It all started, as much does these days in the NFL, with a tweet:
McKinnie was set, prior to Monday, to earn $3.2 million (plus a $500,000 roster bonus he was awarded in March), but the Ravens wanted to cut that number in half to $1.6 million.
Add into the mix the fact that McKinnie's 2012 salary was already set to be garnished to the tune of 50 percent for failing to pay back a "lockout loan," and you can easily see why McKinnie was more interested in leaving Baltimore than taking a pay cut.
Luckily, the Ravens were able to convince McKinnie to agree to the restructure before Tuesday's 4 p.m. waiver deadline and keep him on the team. Because otherwise, Baltimore would be in some serious offensive-line trouble.
Losing a starter—any starter—just six days before the regular-season opener is a difficult proposition for any team. But a left tackle—the position most heavily tasked with protecting the quarterback—is doubly important. And when looking at the Ravens' alternatives without McKinnie in the mix, it becomes even more troublesome.
McKinnie's not the NFL's best left tackle, to be sure, and he's struggled keeping weight off. He showed up late to Ravens camp this year and spent time working with the second team as a result. Right tackle Michael Oher moved to the left, while rookie Kelechi Osemele took over Oher's job on the right.
If McKinnie would have walked on Tuesday, that would be the likely starting-tackle tandem in Monday's Week 1 contest against the Cincinnati Bengals. Jah Reid isn't ready—he didn't play in the preseason and he's never been a starter—and it would have left the Ravens (who are not in the best shape on the offensive line) with just eight linemen on the roster.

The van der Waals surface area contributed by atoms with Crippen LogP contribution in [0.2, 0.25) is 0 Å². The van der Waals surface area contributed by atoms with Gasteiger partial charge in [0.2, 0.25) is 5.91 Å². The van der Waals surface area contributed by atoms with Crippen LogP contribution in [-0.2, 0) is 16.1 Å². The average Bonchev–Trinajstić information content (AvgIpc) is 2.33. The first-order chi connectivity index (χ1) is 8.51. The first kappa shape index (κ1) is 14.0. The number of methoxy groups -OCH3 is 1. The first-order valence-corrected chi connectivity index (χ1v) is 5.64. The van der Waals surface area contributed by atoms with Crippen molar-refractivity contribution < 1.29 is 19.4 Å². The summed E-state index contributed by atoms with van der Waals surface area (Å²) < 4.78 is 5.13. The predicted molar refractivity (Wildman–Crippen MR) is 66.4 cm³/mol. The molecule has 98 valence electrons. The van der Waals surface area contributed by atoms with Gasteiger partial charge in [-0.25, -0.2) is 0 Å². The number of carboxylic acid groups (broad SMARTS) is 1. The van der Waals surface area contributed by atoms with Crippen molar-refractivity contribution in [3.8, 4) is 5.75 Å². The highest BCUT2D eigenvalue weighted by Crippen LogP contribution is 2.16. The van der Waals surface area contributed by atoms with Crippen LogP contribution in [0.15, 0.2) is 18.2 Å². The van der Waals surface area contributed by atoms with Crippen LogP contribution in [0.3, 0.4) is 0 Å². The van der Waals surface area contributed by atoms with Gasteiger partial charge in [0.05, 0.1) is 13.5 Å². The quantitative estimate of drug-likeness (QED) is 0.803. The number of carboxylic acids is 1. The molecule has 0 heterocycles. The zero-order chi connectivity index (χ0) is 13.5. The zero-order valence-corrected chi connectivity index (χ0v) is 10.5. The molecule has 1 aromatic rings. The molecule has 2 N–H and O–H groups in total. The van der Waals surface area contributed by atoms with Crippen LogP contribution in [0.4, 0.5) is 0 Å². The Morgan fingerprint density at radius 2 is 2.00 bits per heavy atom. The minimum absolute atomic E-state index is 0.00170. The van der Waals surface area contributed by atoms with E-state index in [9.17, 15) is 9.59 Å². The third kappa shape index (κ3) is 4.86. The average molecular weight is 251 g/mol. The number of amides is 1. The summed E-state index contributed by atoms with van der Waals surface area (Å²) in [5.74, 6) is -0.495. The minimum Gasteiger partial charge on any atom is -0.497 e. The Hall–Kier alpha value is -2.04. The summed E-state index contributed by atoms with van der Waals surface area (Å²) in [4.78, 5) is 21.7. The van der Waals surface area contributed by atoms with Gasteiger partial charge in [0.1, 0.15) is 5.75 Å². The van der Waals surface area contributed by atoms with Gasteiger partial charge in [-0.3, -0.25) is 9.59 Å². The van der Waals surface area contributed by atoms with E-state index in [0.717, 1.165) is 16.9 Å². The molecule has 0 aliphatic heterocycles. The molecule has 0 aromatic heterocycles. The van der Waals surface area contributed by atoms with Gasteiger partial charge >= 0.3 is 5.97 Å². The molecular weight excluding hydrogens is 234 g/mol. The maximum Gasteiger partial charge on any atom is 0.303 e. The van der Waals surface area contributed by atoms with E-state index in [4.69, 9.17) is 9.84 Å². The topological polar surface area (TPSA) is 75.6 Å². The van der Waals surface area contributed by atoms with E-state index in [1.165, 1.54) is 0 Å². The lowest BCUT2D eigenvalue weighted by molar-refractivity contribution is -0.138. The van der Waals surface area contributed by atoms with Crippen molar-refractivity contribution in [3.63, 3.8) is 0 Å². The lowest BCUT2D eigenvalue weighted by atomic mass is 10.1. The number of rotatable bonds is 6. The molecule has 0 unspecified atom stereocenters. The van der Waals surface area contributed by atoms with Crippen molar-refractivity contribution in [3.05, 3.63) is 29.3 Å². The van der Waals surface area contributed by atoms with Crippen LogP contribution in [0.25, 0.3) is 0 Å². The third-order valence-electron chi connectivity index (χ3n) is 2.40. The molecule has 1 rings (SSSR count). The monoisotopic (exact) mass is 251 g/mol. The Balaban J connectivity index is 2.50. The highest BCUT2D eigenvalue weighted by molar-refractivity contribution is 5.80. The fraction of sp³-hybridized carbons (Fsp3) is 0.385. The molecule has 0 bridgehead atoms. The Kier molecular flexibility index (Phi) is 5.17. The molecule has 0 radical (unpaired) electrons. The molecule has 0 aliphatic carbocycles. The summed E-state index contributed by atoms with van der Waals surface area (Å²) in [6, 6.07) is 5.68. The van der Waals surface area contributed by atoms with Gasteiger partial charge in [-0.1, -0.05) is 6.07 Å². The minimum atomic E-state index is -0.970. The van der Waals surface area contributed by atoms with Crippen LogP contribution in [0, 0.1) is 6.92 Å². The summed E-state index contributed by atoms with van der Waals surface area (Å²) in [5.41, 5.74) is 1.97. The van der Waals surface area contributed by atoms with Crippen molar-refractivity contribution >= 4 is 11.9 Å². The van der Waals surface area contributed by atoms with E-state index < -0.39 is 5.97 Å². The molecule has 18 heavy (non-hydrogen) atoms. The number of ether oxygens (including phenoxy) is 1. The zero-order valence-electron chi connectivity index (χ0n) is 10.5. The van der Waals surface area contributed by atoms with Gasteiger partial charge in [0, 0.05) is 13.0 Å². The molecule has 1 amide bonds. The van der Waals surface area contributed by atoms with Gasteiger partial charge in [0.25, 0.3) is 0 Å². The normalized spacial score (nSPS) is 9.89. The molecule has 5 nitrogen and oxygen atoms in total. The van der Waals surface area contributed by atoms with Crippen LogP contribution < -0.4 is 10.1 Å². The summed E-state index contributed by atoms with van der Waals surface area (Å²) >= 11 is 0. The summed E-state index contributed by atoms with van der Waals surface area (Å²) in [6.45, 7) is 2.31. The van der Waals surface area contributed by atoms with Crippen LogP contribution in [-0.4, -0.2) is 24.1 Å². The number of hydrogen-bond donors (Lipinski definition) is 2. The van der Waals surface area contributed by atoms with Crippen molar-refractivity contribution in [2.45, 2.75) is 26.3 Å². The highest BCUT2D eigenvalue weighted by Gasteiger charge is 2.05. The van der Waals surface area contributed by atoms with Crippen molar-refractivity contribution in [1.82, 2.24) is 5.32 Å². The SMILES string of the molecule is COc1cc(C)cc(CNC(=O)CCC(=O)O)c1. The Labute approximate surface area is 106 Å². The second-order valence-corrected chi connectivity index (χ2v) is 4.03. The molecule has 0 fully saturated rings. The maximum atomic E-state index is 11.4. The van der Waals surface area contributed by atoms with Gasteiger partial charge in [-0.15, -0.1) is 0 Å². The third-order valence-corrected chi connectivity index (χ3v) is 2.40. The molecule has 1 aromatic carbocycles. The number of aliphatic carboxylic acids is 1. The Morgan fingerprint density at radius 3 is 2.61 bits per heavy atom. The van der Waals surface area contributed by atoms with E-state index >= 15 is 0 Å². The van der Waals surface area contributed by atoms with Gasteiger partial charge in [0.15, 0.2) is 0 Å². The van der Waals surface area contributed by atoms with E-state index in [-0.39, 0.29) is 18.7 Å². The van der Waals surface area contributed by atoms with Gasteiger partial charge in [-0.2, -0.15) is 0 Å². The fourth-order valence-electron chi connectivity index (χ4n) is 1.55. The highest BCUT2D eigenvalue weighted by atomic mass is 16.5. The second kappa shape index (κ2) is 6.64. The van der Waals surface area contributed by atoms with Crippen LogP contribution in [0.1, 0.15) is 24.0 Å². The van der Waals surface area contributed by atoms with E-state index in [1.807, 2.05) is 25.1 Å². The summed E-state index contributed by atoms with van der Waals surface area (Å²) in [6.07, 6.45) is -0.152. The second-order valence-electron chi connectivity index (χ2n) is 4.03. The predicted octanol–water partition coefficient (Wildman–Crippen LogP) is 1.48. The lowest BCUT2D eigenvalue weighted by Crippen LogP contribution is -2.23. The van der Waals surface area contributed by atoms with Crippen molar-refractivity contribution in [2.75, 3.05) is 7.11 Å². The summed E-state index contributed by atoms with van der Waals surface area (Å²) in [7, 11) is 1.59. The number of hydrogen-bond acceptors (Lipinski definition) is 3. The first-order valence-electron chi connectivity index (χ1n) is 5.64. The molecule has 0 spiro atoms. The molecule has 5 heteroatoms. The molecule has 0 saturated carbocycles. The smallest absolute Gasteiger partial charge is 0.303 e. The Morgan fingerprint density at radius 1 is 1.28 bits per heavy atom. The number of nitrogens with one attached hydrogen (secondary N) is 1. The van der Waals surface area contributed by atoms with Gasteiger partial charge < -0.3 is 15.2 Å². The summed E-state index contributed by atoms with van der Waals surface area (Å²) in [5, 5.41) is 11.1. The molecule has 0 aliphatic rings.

According to Pro Football Focus (members access), McKinnie was the NFL's 52nd-best offensive tackle in the league last year (out of 76 total) and 26th overall at left tackle. On the right side, Oher was ranked No. 44 (he ranked 46th out of 78 in 2010 as a left tackle).
The main reason why Oher is a downgrade over McKinnie isn't just found in the sacks allowed, quarterback hits or hurries (Oher, 2010: five sacks, 10 hits, 24 hurries; McKinnie, 2011: seven sacks, nine hits, 24 hurries), but it's also found in the penalties. Oher had 10 penalties last year and 13 as a left tackle in 2010; McKinnie had seven penalties last season. Penalties simply kill drives.
Offensive line is one of the Ravens' biggest weaknesses this year—at least, on paper and based on what we've seen in the preseason. So to lose a starter like McKinnie with the start of the season rapidly approaching would have been a huge problem for the Ravens to overcome in a very short amount of time.
Fortunately for the Ravens (and for McKinnie, who now gets to remain on a playoff-contending team), this deal was hammered out before the deadline. The bullet—albeit a long, drawn-out bullet that approached them over hours and not milliseconds—has been dodged and McKinnie remains in Baltimore, at least for this season.